Studio Notes

a pair of geese flew by; outside my studio window; i’m glad elephants don’t fly

That’s enough, that’s enough! she shouted.

The past couple of days have been very hot, but I went outside to paint anyway. Without any mode of transportation, I could not walk too far from my studio, and it was very hot so I needed safety close by. To be sure that I will not forget anything, I triple-checked the contents in my backpack. I stopped at this intersection where my friend has to turn to take me to Wilmington, Delaware to catch the train into Philadelphia. As his car made the turn, I would fix my eyes on this house hiding behind these two trees. I did a quick thumbnail sketch, and then unpacked. After I took everything out, I realised that I have forgotten my tripod. Back in the backpack everything went, and I hiked back to my studio to retrieve the tripod. I returned and setup everything again as I mumbled to myself, “there must be a better way for me to do this.”

As I was finishing up my painting, I heard a woman shouting, “THAT’S ENOUGH, THAT’S ENOUGH!” I thought, oh-oh. I turned to look, and there was a woman, rather animated, shouting at me through the opened window of her car. I was worried, and wondered what I had done to offend her. As she animatedly shouted at me, “THAT’S ENOUGH, THAT’S ENOUGH!” I also heard her mentioning a few familiar names of other artists from Studio Rilievo, and then I realised that she was one of the artists from the same atelier, and who also was one of the owners of Country Butcher in Kennett Square. She was teasing me about being out so often painting. Oh how I wished I could have caught her on video.

 

Sweet Victoria. Oil on cotton over panel, 8 by 6 inches.

Sweet Victoria. Oil on cotton over panel, 8 by 6 inches.

Saturday the next day was also hot, but I decided to hike a bit over a mile to the other side of Kennett Square. This time I was extra careful so I would not have to hike back to retrieve a forgotten equipment; such as, a tripod, brushes, paint tubes, or panels. Believe it or not, I really have forgotten one or two of these on other times.

On the other side of Kennett Square was a Superfund site from the 1980s. The area was formerly home to the Noznesky junkyard and the National Vulcanised Fibre plant. Noznesky buried barrels of toxic wastes in their junkyard which obviously contaminated their grounds, but worsened when its neighbour, National Vulcanised Fibre’s plant, caught fire because the water runoff from the junkyard to put out the fire did severe damage to the surrounding environment. Red Clay Creek was severely affected.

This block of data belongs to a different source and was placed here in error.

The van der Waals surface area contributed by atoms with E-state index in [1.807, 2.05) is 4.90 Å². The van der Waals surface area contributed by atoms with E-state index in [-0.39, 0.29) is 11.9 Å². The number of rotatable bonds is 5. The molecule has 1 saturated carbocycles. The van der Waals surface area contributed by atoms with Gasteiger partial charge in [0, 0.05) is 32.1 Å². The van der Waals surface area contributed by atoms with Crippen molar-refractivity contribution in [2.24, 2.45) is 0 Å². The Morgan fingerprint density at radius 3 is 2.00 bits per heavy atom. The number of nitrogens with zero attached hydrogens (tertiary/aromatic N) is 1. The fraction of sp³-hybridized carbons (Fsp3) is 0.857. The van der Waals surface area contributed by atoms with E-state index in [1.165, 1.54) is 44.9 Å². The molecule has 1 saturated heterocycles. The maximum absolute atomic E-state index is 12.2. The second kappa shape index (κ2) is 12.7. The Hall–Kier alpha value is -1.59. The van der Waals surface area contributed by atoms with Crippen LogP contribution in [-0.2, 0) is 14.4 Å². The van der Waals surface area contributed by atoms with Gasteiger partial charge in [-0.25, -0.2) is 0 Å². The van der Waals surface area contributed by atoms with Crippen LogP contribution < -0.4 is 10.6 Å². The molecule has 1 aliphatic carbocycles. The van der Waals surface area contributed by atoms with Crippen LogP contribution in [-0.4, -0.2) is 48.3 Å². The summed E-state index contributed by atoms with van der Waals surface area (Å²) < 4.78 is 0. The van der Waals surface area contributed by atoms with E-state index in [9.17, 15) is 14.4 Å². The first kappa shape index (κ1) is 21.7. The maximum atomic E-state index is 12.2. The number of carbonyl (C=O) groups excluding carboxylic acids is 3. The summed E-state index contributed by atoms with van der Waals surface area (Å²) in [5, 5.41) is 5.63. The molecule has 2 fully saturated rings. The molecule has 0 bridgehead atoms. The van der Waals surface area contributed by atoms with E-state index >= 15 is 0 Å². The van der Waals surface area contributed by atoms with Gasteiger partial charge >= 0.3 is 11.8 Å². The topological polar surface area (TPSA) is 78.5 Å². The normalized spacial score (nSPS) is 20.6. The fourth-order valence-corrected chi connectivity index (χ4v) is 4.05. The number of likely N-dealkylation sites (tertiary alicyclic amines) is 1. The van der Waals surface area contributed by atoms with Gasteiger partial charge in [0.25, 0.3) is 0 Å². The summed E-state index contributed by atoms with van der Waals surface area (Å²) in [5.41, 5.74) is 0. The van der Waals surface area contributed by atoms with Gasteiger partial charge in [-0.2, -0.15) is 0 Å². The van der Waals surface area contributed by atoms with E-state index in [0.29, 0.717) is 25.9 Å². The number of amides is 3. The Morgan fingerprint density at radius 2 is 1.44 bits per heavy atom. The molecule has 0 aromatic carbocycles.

The area was recently declared safe for human habitation, thus the new developments going on in the area. I wanted to do at least one painting of something here, and this tank was the first thing that caught my interest because this landscape will soon become another memory of Kennett Square.

Alas, about an hour into painting, I was hot and parched. I forgot to bring along drinking water. Again, I mumbled to myself, “there must be a better way to do this.” That afternoon was the last time that I shall deal with this.

That’s enough. As soon as I got back to my studio to shower and recover, I went online to search for a bike trailer to carry my equipment and still have room for other things, like snacks and drinks.

The Vines. Oil on linen over panel, 8 by 12 inches.

The Vines. Oil on linen over panel, 8 by 12 inches.

After spending all evening researching for a bike trailer, I settled on one commonly used for transporting a child or a pet. I settled on this one because it was very light and easily collapsible for storage. The main reason for choosing this trailer was because most motorists believe that there is a child or a pet in this trailer, so they will use extra caution approaching and driving around me. The next two days of testing proved correct. Even truck drivers slowed down to carefully drive by me. The only exception was the school bus drivers. They did not slow down but quickly approached me and zoom past me.

Burley Bee trailer and Bromptom folding bike

Burley Bee trailer and Bromptom folding bike

My new bike trailer was money well spent. It perfectly paired with my foldable bike which I have purchased back in 2012. I was able to cover more area in a short period than when I hiked with a 40 pound backpack, and I was also able to carry a bit more, such as, snacks and water.

With this new setup, I was able to make two round trips between the Superfund site and my studio. I came back with these two outdoor sketches from the site, the Water Tank, and the Red Truck.

Finally, that’s enough of hauling over forty pounds of equipment on my back. I hope.